Lone work is an increasing concern for many data centers, especially as the "great resignation" continues and organizations are operating with fewer employees. Some companies have found success in allowing data center sites to make decisions and facilitate lone work policies based on the location of the site. This allows them to accommodate the various rules and regulations specific to the site's location as well as meet cultural expectations. Others have a more direct approach requiring the entire organization to follow one policy.
No matter what approach you take, it is the responsibility of EHS professionals to ensure some form of protocols and procedures are in place to protect your lone workers and prioritize safety.
Lone Worker Defined
A lone worker is a person (as the name suggests) who is performing their job alone, with no supervision or partner to help. Lone work also includes situations where several people are in the same building but are out of hearing range and/or out of sight from one another.
Lone workers exist in almost every industry and given the increasing number of data centers and their required 24x7 operations, more and more lone workers can be found in data center operations. While lone work can be a cost-effective model for data centers, it can also present greater risk to employee safety and well-being, especially if there is no lone work process in place.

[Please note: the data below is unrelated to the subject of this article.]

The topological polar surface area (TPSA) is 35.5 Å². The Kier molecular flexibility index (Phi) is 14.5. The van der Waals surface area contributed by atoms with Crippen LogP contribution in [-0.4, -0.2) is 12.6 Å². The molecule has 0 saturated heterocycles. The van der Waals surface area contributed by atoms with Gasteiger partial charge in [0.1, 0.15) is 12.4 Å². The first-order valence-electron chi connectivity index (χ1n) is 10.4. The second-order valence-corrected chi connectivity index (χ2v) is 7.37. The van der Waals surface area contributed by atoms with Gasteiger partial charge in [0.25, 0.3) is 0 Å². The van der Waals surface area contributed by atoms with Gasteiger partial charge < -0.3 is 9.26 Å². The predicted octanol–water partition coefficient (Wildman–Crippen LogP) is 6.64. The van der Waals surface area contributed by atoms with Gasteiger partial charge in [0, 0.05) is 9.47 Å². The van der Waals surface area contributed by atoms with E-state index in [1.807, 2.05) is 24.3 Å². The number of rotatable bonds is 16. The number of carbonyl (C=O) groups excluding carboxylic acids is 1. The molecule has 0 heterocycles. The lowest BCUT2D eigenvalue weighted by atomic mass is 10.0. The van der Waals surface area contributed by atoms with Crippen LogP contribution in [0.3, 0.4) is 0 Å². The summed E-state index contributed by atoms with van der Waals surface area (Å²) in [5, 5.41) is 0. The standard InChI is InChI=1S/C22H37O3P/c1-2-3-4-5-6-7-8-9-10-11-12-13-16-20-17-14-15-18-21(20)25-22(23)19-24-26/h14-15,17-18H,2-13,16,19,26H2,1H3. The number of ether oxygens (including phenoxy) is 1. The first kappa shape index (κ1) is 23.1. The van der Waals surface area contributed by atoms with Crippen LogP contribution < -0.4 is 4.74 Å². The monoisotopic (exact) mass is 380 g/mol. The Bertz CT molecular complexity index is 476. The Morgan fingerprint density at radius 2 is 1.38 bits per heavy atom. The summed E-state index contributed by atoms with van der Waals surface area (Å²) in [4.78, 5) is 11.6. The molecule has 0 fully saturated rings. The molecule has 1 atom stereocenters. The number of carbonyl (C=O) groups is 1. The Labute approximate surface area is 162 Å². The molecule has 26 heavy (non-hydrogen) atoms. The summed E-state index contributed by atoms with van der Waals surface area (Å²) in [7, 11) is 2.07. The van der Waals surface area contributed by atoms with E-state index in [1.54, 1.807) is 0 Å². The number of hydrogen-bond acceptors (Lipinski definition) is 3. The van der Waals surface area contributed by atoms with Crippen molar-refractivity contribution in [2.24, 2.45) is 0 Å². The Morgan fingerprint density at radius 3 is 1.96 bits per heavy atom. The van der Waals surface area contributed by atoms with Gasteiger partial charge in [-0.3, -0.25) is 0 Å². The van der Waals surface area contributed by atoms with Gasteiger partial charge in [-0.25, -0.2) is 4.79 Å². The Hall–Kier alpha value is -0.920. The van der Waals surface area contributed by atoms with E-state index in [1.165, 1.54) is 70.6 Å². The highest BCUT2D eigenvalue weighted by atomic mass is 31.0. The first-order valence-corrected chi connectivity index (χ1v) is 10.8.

Understanding Lone Work Risk
Lone working is an ongoing issue with all data centers due to the nature of their business. While data centers may seem like relatively low-risk environments, they can present major risks such as falls from heights, fire, medical emergency and electric shock -- all of which have the potential to be fatal, especially if not treated quickly. Not to mention, with large buildings and expansive campuses, 24/7 shifts, and higher risk job tasks, it is important that employers either restrict lone working or come up with a process to reduce the risk.
In the United States, from a regulatory perspective, the General Duty Clause requires employers to make a reasonable effort to ensure that all employees, including those working alone, do not encounter workplace hazards. For lone workers, employers can abide by this clause by regularly checking in with employees, developing employee reporting and communication processes, and updating lone worker policies to recognize new and evolving hazards.
In countries like the United Kingdom and Australia, employers are legally required to evaluate lone working and if applicable include it in their risk assessment. This doesn’t have to be a separate risk assessment, but can be included in the general risk assessment. In most Australian states, a communication plan is required to be developed as well.
As you start to develop your program, it is helpful to begin with a lone worker risk assessment to categorize the hazards and rank the risks, regardless of your local requirement to do so. Not only are risk assessments a helpful starting point, but they are often a legal requirement in many countries. Risk assessments should be performed at least once a year and employees should be encouraged to provide feedback to help monitor risks and identify hazards. Once you understand the risks, you can start to develop your process.